In the second, the teams traded goals once again, this time they were both even strength, as the Predators went ahead 2-1 and the Crusaders once again evened the score up at two, sending the game to the third period tied at two.
Blyth Brussels then scored a power play goal shortly after the third period began and never looked back, scoring again to make it 4-2 and then added an empty net goal with seconds left to solidify the 5-2 win.
The crowd then helped the players count the clock down to zero and the celebration began as helmets, gloves and mouth guards flew and players and coaches piled on goalie Dalton Carey at the home end of the ice.
Each player was then awarded a gold medal and a chance to hoist the Eric Wesslby Memorial Trophy before taking the traditional trip around Brussels on a Huron East fire truck.
Coach Scott Johnston said he couldn’t be more proud of the team, both as players and as people, as, over the course of the season, he and the coaching staff saw them mature before their eyes.
“I’m very proud of them,” Johnston said the day after the big win. “They were boys at the start of the season and by the end they had turned into young men.”
While Johnston points to many hockey-related factors as reasons why the Crusaders find themselves atop the hockey world, like puck movement and making the Lambton Shores goalie move a lot in the crease, he said it’s what changed in the players that resulted in the win, not adjustments made on the ice.
He points to the players getting along well and creating an environment full of positive reinforcement and devoid of negativity as the reason the team began to come together.
“They really started to believe in themselves,” he said.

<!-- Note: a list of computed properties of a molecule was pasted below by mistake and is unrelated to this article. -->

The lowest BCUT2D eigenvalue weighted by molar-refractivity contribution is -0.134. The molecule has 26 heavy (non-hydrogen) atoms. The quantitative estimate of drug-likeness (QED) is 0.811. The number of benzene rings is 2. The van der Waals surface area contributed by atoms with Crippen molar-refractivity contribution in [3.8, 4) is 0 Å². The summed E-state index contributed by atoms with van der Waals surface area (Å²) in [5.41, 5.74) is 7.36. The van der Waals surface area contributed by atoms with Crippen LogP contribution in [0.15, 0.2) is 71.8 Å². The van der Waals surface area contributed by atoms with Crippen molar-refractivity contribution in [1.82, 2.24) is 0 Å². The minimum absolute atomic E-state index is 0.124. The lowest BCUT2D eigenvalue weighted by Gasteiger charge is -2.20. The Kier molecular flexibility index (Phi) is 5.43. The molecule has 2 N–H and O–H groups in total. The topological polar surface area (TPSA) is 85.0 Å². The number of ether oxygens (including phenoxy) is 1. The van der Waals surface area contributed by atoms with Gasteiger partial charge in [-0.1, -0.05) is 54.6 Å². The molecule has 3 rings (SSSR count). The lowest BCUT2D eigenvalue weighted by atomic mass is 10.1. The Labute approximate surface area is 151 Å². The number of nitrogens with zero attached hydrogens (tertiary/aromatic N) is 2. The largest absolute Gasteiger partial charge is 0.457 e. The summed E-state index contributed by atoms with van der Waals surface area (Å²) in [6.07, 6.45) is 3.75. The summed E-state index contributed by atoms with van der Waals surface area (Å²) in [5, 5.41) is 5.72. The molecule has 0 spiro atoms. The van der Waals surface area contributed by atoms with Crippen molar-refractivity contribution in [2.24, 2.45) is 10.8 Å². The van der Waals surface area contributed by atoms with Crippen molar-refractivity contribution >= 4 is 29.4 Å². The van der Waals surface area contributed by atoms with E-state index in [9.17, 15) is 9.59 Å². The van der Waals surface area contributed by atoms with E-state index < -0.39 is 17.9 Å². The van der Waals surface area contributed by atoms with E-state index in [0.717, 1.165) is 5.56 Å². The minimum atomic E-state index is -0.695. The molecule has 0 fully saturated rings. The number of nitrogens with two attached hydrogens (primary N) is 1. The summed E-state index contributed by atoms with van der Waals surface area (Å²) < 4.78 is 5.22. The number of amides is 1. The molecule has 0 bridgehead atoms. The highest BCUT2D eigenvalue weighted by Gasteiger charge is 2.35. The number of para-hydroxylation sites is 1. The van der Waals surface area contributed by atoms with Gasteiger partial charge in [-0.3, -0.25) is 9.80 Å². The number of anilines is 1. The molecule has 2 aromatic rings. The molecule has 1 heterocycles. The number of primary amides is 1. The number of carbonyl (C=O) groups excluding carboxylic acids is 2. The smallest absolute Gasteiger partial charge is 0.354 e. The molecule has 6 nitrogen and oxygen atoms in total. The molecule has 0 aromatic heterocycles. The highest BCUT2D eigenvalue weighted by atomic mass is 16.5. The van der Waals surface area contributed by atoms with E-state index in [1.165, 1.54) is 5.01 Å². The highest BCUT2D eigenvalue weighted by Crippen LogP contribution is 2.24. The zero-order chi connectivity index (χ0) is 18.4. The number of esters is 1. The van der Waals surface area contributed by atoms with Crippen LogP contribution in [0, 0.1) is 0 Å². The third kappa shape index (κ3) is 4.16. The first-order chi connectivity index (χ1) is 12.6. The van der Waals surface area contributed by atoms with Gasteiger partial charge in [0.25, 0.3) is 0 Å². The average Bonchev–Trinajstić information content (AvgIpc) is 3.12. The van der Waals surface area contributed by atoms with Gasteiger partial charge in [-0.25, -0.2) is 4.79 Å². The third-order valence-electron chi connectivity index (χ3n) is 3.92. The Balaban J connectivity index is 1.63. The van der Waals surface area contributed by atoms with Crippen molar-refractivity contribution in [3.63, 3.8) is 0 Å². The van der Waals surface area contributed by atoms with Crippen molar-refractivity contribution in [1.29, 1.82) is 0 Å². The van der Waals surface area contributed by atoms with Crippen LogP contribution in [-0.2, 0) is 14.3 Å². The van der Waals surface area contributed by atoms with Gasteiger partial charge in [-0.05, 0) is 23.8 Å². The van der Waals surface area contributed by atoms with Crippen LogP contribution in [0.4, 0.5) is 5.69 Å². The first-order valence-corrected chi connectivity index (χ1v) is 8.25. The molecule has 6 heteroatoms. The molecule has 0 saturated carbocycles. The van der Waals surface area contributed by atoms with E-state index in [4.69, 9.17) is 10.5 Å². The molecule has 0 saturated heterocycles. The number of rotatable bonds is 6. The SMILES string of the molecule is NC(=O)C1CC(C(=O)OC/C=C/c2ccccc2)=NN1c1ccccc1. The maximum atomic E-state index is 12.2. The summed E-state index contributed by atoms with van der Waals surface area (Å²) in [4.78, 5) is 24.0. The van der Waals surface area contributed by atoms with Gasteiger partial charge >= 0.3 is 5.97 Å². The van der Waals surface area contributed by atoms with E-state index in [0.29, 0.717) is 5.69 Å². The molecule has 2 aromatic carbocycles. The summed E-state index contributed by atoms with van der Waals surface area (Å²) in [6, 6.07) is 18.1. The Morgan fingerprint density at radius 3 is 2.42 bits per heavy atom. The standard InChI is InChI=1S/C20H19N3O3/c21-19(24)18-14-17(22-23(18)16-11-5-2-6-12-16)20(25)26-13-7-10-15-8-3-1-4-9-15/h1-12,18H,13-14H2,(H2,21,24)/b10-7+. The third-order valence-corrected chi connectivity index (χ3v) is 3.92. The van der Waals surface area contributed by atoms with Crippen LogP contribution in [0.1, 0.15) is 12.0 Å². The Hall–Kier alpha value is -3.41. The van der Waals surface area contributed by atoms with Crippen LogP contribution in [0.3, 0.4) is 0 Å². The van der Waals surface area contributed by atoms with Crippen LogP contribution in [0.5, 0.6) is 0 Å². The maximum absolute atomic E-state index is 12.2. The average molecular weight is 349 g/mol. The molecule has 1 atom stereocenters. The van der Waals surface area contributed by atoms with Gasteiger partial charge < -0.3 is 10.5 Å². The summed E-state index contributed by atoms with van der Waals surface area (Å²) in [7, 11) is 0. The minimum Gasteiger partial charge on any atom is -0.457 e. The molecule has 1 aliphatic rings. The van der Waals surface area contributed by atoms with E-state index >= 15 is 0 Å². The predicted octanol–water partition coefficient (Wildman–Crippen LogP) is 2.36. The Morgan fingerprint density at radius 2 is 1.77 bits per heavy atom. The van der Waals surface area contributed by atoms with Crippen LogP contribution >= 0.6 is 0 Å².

Read more...
 
Health Units, EMS Departments May Merge - March 26 PDF Print E-mail
Written by Shawn Loughlin   
Wednesday, 25 March 2015 14:54
Two of Huron County’s largest departments may be merging with their Perth County counterparts in the near future, according to a pair of statements issued late last week.
Investigation will begin soon on the potential merging of Health Units in Huron and Perth Counties, as well as Emergency Medical Services (EMS) and Emergency Management Departments from both counties.
According to a press release issued on March 19, a working group comprised of senior administrators and councillors from both counties will soon be formed. Its task will be to develop a business case that will be presented to both Huron and Perth County Councils for consideration at a later date.
The business case, the release states, will further explore efficiencies that could be created by operated an amalgamated Emergency Services Department.
“Delivering effective public services as efficiently as possible is what our ratepayers expect from us,” says Chief Administrative Officer Brenda Orchard. “A business case analysis will reveal if operating a unified department is in the best interests of both counties.”
The release states that factors analyzed will be sharing technologies and operating systems, governance, response times, economics of scale in managing a combined vehicle fleet and the administrative and reporting requirements of a single department.